In that same issue, we also saw the first serious attempt that I've seen to calculate the total death toll of Covid, accounting for all reporting biases, throughout the world. The Economist was the only publication I've seen that didn't parrot the almost-meaningless official death toll figures. The true answer is, of course, horrifying: between 7.1m and 12.7m dead, with a central estimate of 10.2m - this unfortunately means that we ended up with the worst case scenario I imagined back in late February. Moreover, we appear to currently be at the deadliest point of the entire pandemic.

What Multipolar Failure Looks Like, and Robust Agent-Agnostic Processes (RAAPs)
SDM2mo5Ω4

Great post! I'm glad someone has outlined in clear terms what these failures look like, rather than the nebulous 'multiagent misalignment', as it lets us start on a path to clarifying what (if any) new mitigations or technical research are needed.

Agent-agnostic perspective is a very good innovation for thinking about these problems - is line between agentive and non-agentive behaviour is often not clear, and it's not like there is a principled metaphysical distinction between the two (e.g. Dennett and the Intentional Stance). Currently, big corporations can be weakly modelled this way and individual humans are fully agentive, but Transformative AI will bring up a whole spectrum of more and less agentive things that will fill up the rest of this spectrum.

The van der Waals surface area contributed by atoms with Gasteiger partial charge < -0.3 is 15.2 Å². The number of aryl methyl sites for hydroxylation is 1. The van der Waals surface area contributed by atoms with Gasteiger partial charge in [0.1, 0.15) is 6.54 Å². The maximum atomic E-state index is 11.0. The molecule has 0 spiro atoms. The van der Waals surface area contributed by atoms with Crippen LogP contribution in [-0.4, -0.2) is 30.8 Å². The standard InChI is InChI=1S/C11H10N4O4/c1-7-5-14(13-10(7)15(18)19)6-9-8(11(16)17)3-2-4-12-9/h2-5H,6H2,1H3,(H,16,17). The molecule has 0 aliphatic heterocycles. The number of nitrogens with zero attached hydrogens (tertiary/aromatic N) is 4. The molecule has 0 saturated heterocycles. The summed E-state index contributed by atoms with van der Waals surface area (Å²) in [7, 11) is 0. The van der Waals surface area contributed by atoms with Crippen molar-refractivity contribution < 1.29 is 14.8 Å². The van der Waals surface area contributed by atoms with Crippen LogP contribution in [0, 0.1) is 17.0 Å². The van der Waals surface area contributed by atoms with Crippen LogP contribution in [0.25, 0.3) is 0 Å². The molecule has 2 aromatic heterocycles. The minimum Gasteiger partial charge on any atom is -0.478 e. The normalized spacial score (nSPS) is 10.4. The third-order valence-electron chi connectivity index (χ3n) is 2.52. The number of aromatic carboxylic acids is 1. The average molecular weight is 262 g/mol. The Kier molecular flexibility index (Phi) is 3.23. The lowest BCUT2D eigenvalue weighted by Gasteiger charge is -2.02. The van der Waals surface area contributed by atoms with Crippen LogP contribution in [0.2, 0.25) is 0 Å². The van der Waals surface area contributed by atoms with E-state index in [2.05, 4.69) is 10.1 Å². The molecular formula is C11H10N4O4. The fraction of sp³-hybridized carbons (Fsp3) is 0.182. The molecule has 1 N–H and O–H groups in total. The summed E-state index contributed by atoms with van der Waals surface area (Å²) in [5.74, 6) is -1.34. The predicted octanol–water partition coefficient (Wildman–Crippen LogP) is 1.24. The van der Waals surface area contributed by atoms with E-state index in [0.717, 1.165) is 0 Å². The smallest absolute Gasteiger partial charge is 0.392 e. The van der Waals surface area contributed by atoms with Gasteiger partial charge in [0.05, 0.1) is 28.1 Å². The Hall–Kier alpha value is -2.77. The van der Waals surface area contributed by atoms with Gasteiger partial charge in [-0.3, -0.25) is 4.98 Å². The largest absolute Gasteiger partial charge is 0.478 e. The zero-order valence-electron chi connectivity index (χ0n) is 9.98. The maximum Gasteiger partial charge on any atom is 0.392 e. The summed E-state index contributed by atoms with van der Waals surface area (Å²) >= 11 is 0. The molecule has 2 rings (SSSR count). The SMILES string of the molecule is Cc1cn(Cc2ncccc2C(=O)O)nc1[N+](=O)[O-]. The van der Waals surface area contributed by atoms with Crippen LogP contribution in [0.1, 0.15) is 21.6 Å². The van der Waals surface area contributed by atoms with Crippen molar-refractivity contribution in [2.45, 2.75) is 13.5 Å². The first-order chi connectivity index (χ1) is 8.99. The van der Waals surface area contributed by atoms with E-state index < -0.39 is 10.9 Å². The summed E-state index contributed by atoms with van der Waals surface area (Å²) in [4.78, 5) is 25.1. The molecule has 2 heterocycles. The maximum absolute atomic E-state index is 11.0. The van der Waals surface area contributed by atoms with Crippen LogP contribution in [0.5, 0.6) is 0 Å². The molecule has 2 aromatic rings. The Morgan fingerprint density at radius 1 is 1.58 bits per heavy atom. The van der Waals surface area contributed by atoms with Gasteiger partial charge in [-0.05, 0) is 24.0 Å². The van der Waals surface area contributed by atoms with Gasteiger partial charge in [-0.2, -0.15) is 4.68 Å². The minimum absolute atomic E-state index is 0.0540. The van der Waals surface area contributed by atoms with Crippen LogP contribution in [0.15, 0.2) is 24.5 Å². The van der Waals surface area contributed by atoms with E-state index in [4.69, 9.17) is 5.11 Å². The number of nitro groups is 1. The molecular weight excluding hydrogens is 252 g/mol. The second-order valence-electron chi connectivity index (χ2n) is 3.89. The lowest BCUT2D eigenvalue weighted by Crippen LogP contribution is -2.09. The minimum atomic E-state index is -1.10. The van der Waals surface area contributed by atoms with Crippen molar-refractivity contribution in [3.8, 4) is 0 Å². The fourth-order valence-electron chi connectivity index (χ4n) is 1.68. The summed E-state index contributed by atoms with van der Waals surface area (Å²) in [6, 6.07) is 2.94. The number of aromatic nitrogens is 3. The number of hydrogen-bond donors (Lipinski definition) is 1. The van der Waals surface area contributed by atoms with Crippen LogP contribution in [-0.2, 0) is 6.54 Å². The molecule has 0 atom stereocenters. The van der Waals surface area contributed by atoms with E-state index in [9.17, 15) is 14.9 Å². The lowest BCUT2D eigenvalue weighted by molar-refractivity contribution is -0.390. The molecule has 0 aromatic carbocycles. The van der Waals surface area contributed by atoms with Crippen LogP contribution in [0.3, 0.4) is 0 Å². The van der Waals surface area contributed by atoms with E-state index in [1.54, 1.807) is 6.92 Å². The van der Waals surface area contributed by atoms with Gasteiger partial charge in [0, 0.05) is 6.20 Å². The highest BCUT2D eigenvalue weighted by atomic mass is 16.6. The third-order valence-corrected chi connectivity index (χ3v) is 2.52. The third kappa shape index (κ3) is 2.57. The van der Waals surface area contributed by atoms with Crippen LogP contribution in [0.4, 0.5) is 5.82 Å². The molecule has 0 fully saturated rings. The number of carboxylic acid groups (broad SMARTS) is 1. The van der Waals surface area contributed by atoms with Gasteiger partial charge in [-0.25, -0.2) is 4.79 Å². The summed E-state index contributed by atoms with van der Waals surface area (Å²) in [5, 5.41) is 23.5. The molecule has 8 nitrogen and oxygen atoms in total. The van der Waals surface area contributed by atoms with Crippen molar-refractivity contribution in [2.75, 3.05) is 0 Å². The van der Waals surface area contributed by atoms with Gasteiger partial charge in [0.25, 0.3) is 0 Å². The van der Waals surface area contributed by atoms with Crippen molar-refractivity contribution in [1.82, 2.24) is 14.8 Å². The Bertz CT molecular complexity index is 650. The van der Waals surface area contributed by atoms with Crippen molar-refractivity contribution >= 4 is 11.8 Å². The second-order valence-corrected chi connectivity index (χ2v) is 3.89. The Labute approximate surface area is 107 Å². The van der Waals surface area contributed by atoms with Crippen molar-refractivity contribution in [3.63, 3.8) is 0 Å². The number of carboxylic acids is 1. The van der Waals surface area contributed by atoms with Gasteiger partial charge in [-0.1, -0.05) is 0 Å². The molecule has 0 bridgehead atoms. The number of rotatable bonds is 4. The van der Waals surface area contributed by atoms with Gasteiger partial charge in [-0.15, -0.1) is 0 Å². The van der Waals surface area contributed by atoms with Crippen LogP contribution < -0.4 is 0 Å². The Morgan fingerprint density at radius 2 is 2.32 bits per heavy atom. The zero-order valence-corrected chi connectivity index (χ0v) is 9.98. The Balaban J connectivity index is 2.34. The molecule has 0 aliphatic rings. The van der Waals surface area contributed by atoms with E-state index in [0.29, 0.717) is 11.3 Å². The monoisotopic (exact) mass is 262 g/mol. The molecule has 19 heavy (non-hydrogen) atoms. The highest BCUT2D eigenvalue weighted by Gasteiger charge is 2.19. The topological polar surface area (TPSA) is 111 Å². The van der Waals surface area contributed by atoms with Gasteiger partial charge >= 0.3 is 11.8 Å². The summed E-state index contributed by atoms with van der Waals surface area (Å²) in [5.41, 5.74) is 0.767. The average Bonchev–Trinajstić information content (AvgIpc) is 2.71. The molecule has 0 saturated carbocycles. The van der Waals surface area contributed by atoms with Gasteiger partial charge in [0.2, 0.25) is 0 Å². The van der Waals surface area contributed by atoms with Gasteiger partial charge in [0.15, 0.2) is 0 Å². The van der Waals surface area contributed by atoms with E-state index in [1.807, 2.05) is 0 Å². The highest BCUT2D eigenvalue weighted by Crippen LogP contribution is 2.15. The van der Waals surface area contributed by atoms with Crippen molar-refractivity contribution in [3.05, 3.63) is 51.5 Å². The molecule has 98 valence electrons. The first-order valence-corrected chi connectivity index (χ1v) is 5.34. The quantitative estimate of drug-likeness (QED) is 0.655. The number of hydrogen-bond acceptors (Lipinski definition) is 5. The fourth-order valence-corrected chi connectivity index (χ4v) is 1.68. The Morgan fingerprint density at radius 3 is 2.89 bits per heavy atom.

There is a sense in which, if the outcome is something catastrophic, there must have been misalignment, and if there was misalignment then in some sense at least some individual agents were misaligned. Specifically, the systems in your Production Web weren't intent-aligned because they weren't doing what we wanted them to do, and were at least partly deceiving us. Assuming this is the case, 'multipolar failure' requires some subset of intent misalignment. But it's a special subset because it involves different kinds of failures to the ones we normally talk about.

It seems like you're identifying some dimensions of intent alignment as those most likely to be neglected because they're the hardest to catch, or because there will be economic incentives to ensure AI isn't aligned in that way, rather than saying that there some sense in which the transformative AI in the production web scenario is 'fully aligned' but still produces an existential catastrophe.